Mental health blogger Fiona Kennedy looks at the positive traits associated with BPD
I came across an image on Twitter recently, listing the positive traits of people with borderline personality disorder (BPD). Among them were: passionate, empathetic, creative, artistic, intuitive, resilient, intelligent, witty, spontaneous, intense, devoted... You get the idea.
A few months ago, when I was firmly of the conviction that BPD was an illness, something I’d have for the rest of my life, I would have found this very reassuring. So much of what’s written about BPD paints people with this diagnosis in an extremely negative light, it’s always refreshing to come across something more positive. There would also have been a little niggling feeling of something not sitting right though – that BPD defined every aspect of who I am, good, bad and indifferent, that it was all out of my control.
However, in recent months I’ve been coming to a very different understanding of the term ‘mental illness’ and all that it entails. This is very new to me, and I’m still learning, so forgive me if I’m not making a whole lot of sense. I’m struggling to grasp the extent of it myself. But here’s a thought – what if what we know as mental illness isn’t actually an illness? The symptoms are very, very real, and I’m not denying those for a second. But what if those symptoms point to something more than just a label? What if they point to a reason for the label?
Let me try and explain. I’ve recently started working with a therapist who has some very interesting theories, the most significant of these being that two of the most common mental health difficulties, depression and anxiety, are not in fact illnesses, but emotion(s) tied to events from our past that our brains haven’t processed. Please don’t stop reading!! I was really, really sceptical too. But the more I’m learning about it, and actively experiencing the therapy, the more sense it makes.
Every single thing that happens to us, every single day, from the day we were born, shapes us. Every generation has grown up with different societal problems influencing daily life. For example, I’m an 80’s baby. I remember almost nothing about that time, but as we all know, things weren’t great for the nation as a whole back then, never mind what was going on within individual homes and families. There was a recession. Money was scarce. Jobs were scarce. The church had a powerful hold on the country. It has shaped all of us. How could it not?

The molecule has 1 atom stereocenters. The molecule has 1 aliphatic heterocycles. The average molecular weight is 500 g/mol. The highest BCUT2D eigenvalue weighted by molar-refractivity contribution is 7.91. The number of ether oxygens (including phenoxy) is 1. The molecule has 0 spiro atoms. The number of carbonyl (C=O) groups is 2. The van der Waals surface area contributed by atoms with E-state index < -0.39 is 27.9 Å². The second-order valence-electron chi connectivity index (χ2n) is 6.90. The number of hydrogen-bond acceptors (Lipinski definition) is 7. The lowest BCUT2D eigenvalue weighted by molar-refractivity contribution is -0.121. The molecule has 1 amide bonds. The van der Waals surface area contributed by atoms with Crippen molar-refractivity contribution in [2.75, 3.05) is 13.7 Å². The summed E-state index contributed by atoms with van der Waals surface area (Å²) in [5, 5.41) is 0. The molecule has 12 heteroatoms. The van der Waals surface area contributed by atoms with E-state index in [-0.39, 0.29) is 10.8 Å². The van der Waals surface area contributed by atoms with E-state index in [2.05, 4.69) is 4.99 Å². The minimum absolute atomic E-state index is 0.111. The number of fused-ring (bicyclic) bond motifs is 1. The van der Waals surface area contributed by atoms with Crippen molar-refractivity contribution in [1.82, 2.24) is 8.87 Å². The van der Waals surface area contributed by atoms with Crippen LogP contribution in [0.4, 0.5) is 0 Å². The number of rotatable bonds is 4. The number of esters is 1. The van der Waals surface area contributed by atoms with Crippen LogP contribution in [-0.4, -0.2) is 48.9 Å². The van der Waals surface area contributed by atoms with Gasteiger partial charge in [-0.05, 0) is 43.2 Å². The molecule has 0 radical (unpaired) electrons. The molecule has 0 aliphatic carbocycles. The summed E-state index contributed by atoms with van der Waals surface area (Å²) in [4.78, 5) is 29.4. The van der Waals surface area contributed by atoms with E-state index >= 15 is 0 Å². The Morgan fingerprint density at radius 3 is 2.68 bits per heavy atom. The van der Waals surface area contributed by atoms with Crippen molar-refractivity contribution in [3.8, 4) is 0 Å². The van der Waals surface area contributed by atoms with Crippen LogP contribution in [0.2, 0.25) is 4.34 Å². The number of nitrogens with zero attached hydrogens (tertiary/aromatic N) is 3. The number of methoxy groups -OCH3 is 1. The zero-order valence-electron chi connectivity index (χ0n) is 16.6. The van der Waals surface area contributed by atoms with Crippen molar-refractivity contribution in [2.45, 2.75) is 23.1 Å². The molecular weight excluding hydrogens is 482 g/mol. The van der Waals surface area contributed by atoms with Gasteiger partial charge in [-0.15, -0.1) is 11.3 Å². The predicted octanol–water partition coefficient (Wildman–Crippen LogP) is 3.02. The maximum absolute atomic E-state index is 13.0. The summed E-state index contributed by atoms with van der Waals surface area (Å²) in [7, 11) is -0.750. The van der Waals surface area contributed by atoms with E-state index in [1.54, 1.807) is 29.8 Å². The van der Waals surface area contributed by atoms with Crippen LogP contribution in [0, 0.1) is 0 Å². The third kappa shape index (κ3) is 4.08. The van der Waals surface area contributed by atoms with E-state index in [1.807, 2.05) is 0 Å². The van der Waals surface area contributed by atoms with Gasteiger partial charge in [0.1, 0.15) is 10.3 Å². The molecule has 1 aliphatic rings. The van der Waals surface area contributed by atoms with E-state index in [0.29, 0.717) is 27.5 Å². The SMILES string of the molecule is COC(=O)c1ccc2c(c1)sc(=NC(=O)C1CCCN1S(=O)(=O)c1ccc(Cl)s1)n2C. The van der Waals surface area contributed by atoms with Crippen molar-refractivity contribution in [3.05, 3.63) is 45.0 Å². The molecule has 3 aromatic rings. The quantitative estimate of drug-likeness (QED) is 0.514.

I was told quite a few years ago, on discharge from the psychiatric unit actually, that depression was nothing more than un-felt feelings. I scoffed. I refused point blank to believe it, in fact, I think my exact words were, ‘How many un-felt feelings can one person have?!’ As it turns out, quite a lot.
This is what I’ve been learning the last few weeks, and what I’ve been working on. So many of my interactions with other people, my beliefs about the world, about myself, are grounded in thoughts that arose when I was very young. Things happen to all of us that we don’t understand, particularly when we’re kids. I’m not talking about major traumas here, although of course that can be the case. Something that may not even register on an adult’s radar could be problematic for a child. I see it in my own kids all the time – a house fire in the village last year quite literally came between my girl and her sleep, for weeks.
My son believed he was being laughed at by other kids over something extremely important to him, and he was devastated. It would be so easy to dismiss both these events really lightly, after all, we hear a lot about how resilient kids are. But what if it’s less about resilience, and more about learning at a very young age what to say and what to keep to themselves? And how would that impact on them as they grew up? My daughter may learn to keep her fears to herself, become extremely anxious and possibly develop some very flawed coping mechanisms. My son may decide that what’s important to him doesn’t matter, or makes him somehow less than everyone else, and his sense of self-worth would really suffer.
These are truly horrible beliefs to internalise. They stay with us. They dictate our behaviour, our thoughts, our relationships... they grow. They influence our experience, which in turn leads to further faulty beliefs about ourselves. Before we know where we are, we find ourselves as adults, struggling to cope, unsure of our place in the world, and in extreme cases, being given labels like borderline personality disorder.
I’d like to come back to where I started, on the positive traits of BPD. Yes, I’m empathetic, intuitive, resilient and intense. I’m lots of other things too, and I certainly have my faults. But what I now know is that these aren’t because of BPD. They’re who I am. BPD happened because I’ve spent most of my life hiding from that.